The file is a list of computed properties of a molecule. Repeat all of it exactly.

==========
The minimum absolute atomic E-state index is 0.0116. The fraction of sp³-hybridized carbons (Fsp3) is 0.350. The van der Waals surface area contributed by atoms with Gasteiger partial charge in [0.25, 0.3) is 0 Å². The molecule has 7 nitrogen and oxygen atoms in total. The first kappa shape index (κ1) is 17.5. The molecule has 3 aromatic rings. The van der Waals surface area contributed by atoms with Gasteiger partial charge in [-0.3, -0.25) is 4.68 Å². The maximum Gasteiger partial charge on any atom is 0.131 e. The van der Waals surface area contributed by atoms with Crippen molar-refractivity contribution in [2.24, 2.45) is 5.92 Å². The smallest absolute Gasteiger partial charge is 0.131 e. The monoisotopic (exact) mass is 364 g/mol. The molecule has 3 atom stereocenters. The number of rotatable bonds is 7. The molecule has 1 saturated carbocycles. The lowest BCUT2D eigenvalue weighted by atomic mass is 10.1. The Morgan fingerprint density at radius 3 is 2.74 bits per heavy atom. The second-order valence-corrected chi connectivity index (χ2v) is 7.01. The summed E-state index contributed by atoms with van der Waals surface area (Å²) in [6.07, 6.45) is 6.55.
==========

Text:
The minimum absolute atomic E-state index is 0.0116. The fraction of sp³-hybridized carbons (Fsp3) is 0.350. The van der Waals surface area contributed by atoms with Gasteiger partial charge in [0.25, 0.3) is 0 Å². The molecule has 7 nitrogen and oxygen atoms in total. The first kappa shape index (κ1) is 17.5. The molecule has 3 aromatic rings. The van der Waals surface area contributed by atoms with Gasteiger partial charge in [-0.3, -0.25) is 4.68 Å². The maximum Gasteiger partial charge on any atom is 0.131 e. The van der Waals surface area contributed by atoms with Crippen molar-refractivity contribution in [2.24, 2.45) is 5.92 Å². The smallest absolute Gasteiger partial charge is 0.131 e. The monoisotopic (exact) mass is 364 g/mol. The molecule has 3 atom stereocenters. The number of rotatable bonds is 7. The molecule has 1 saturated carbocycles. The lowest BCUT2D eigenvalue weighted by atomic mass is 10.1. The Morgan fingerprint density at radius 3 is 2.74 bits per heavy atom. The second-order valence-corrected chi connectivity index (χ2v) is 7.01. The summed E-state index contributed by atoms with van der Waals surface area (Å²) in [6.07, 6.45) is 6.55.